In response to Dr Wiener's letter, we have reexamined our data by calculating a "free T3 index," T3 level divided by unsaturated thyroid hormone binding capacity index. From the 32 normal subjects, a range of 77 to 165 ng/dL was determined. From the seven patients with elevated T3 and normal T4 levels, a range of 209 to 348 ng/dL was found. Thus, in this particular group, calculation of a free T3 index did not alter the impression that notable T3 elevation was present, despite the fact that some of the patients failed to show the suppressed levels of TSH that we find associated with hyperthyroidism. Our conclusion remains unchanged, namely, that among individuals with high T3 levels and normal T4 levels, only certain of them merit the diagnosis of "T3 toxicosis."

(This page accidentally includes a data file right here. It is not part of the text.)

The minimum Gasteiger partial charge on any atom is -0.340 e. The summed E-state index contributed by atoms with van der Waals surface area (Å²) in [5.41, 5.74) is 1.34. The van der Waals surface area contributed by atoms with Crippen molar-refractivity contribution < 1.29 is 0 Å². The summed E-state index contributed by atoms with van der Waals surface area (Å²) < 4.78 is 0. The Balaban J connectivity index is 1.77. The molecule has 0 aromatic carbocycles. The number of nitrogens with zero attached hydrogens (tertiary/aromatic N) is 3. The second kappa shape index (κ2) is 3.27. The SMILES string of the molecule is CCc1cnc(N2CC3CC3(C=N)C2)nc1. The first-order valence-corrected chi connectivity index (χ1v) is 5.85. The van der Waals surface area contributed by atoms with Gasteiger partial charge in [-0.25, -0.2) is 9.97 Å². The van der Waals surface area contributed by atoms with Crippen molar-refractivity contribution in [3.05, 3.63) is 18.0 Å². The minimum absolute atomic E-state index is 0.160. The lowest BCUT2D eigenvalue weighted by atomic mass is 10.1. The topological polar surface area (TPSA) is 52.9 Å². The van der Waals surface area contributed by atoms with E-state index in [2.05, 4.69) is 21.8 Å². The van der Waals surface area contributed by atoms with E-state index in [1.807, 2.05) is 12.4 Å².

Our data are at variance with Dr Wiener's implied suggestion that TSH secretion is controlled largely by free T3.